They're back. Investors - who a few short months ago gave little credit to companies launching new products - are increasingly willing to award substantial increases in valuation to companies reporting early clinical or even preclinical data, a sure sign that the biotech sector is at last on the upswing.

The most dramatic evidence of the new attitude was last week's reaction to the publication in Science of preclinical data on the ob gene, which Amgen Inc. has licensed from Rockefeller University for $20 million. Investors added $735 million in valuation to the stock by week's end - it was up as much as $1.26 billion - and the stock closed the week up $5.625 at $85.625.

That's $735 million for a protein that's not yet in the clinic, in a field that's not well understood, where there will be competition from multiple products, and where there will be multiple opportunities as the compound progresses through the clinic to trade in and out on milestones.

It doesn't detract from the major strides that have been made in understanding obesity in the past year to note that the role of the OB protein won't be as simple as, say, human growth hormone or Factor VIII, where replacement therapy for patients with a deficit was the obvious strategy.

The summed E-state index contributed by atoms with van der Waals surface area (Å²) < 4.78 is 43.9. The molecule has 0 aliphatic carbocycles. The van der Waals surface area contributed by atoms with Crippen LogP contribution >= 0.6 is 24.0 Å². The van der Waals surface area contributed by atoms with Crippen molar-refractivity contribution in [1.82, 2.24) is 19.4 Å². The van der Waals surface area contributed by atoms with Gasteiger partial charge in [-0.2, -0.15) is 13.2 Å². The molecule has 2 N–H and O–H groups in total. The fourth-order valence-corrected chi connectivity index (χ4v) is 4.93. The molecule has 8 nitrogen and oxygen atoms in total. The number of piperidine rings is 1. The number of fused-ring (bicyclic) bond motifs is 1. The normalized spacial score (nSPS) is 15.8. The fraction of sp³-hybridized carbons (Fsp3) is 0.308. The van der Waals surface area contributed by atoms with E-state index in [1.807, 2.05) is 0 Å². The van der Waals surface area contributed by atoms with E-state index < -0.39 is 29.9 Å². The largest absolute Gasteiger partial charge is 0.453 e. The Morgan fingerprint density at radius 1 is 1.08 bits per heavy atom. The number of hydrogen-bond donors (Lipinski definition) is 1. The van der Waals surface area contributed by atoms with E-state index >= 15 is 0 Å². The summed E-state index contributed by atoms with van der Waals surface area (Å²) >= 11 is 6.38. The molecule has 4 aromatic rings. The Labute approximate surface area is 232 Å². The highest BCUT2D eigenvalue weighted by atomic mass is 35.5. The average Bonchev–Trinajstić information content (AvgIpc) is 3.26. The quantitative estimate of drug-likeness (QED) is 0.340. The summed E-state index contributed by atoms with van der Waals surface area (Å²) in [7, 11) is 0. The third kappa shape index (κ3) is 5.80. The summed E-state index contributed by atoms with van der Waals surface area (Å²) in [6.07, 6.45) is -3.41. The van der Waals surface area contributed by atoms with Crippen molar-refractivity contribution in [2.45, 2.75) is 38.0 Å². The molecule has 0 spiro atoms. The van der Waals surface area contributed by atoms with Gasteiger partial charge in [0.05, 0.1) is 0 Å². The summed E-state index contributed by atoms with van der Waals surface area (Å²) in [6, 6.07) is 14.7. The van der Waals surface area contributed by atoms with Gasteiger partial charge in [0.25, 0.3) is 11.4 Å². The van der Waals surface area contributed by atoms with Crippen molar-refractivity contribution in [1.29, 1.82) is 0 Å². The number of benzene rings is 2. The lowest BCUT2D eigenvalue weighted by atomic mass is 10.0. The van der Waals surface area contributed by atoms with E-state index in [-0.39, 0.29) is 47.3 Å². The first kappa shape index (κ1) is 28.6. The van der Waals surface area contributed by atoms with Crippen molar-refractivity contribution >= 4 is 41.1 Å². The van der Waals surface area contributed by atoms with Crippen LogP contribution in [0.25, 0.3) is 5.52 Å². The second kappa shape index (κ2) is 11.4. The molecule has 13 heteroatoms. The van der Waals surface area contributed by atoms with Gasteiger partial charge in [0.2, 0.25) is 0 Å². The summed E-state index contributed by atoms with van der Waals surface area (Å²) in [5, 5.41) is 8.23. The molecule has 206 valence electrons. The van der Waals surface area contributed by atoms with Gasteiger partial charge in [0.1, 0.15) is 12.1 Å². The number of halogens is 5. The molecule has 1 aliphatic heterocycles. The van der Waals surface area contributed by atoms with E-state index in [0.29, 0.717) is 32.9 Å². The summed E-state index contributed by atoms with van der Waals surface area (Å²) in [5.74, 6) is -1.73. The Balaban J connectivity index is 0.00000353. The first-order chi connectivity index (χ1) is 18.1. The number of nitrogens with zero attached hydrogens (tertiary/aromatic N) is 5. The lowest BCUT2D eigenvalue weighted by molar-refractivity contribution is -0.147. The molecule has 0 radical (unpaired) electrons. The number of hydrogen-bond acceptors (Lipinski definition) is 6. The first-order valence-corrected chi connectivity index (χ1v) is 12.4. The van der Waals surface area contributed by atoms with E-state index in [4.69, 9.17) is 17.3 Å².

Now that investors have had their fun, there's time to take stock of what is and isn't known about the role of the OB protein in obesity. The three Science articles looked at the effects of mouse OB protein and recombinant human OB protein in ob mice lacking both copies of the ob gene; in lean mice with either two copies of the normal ob gene (+/+) or one normal copy and one presumed mutant copy (+/?), in db mice with the diabetes mutation, and in mice with diet-induced obesity (DIO).

In a nutshell, the following is known:

- OB reduced weight in ob mice and normalized their insulin and glucose levels.

- OB didn't significantly reduce weight in older +/+ mice, mice that might be analogous to obese adults.

- At higher doses, OB reduced weight in younger +/? mice, mice that might be analogous to obesity in young children.

- OB didn't affect db mice.

- OB was ineffective at low doses in DIO mice, but worked at high doses.

The following isn't known:

- The receptor for the OB protein.

- The role of OB in humans.

As noted in the editorial in Science accompanying the three articles, results in the ob mice don't necessarily translate to obese humans, because thus far it appears that human obesity isn't as simple as a flaw in the ob gene.

Multi vs. monogenic

Based on what is currently known, human obesity appears to be a multifactorial and multigenic condition, whereas the mouse models have monogenic flaws. The ob mice lack the protein itself, while the